Michael Dobson wonders whether ‘the RSC has ever performed Shakespeare’s plays in the versions given’ in the new RSC Shakespeare ‘or … ever intends to do so’ (LRB, 10 May). The RSC production of Richard II currently being performed in Stratford-upon-Avon is, like the new complete works, based on the 1623 First Folio text rather than the first quarto (1597) of the play. In the case of Richard II, the Folio is essentially a reprint from the third quarto (1598), which was a reprint of the second quarto (also 1598), which was a reprint of the first quarto. The linguistic distortions that result from this policy are just as Dobson feared. Returning from banishment before the expiration of his sentence, Bolingbroke tries to pacify York with an oily ‘My gracious uncle …’ York’s angry response is the manifestly incomplete ‘Tut, tut, grace me no grace, nor uncle me’ given in the Folio, rather than the quarto’s chiasmic ‘Tut, tut, grace me no grace, nor uncle me no uncle’ (II.iii.86). When presented with the body of Richard near the end of the play, Henry IV is made to object that the murderer has ‘wrought a deed of slaughter … upon my head’, as the Folio says, instead of the quarto’s more meaningful ‘thou hast wrought a deed of slander … upon my head’ (V.vi.35-36). Having taken a public vow to kill the enemies of the commonwealth, and efficiently carried it out, Bolingbroke is hardly likely to mind being associated with slaughter. But slander, a besmirching of reputation, strikes at monarchial legitimacy and is central to the action of this play and of both parts of Henry IV. The dogma of trusting the Folio except where its readings are quite impossible – the policy followed by Jonathan Bate and Eric Rasmussen in The RSC Shakespeare – on this occasion lumbers the actors with a debased third-generation copy of the script.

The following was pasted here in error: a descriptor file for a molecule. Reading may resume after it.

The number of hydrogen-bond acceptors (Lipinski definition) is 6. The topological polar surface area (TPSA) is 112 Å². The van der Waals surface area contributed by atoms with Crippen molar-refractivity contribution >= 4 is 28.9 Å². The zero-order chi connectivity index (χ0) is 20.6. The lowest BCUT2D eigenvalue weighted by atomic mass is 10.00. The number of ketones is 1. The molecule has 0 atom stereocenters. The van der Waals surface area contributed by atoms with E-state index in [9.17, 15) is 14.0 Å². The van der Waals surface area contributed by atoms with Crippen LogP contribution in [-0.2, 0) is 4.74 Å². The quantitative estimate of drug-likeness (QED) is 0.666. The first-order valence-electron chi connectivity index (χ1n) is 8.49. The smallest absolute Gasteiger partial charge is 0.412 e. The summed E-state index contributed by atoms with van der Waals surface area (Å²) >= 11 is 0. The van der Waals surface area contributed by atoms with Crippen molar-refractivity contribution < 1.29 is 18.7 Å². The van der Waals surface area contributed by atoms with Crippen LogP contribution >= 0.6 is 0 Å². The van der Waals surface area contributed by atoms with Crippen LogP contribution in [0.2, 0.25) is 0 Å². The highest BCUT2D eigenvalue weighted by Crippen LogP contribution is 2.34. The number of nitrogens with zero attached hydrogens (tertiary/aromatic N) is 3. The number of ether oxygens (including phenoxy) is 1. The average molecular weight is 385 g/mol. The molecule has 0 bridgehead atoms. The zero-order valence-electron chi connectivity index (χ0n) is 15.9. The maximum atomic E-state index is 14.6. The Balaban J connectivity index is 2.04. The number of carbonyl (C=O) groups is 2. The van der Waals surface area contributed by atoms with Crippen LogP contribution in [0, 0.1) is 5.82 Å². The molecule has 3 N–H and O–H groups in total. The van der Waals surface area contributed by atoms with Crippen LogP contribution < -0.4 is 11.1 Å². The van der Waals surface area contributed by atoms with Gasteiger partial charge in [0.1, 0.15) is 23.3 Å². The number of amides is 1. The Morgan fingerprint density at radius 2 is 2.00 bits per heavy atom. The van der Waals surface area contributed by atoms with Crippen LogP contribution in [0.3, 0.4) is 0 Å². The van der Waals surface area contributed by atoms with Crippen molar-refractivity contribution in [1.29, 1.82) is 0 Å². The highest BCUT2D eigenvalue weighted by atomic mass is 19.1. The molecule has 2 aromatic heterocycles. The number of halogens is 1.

Jeremy Harding recounts the story of Lisa Fittko’s attempt to smuggle Walter Benjamin out of France in 1940 (LRB, 19 July). In 1979-80 I was on a year’s sabbatical at Stanford University, and became very friendly with the physicist Leo Stodolsky and his wife, Catherine. Fittko was Catherine’s aunt, and when I met her one night for dinner at the Stodolskys she told me of her life in prewar Germany as an active Communist. We discussed the role of intellectuals in the Party, and the conversation soon moved on to Benjamin. She told me the story of the journey to Portbou, and mentioned the black briefcase which, Benjamin had told her, contained a manuscript more important than his life. After hearing this, I wrote a long letter to Gershom Scholem, Walter Benjamin’s closest friend and a trustee of his writings. He then asked Fittko about the briefcase and told her that to his knowledge the manuscript supposedly contained in it had never been found. Scholem subsequently persuaded her to write her memoirs. The chapter on Benjamin was first published with Scholem’s introduction in the journal Merkur in October 1982.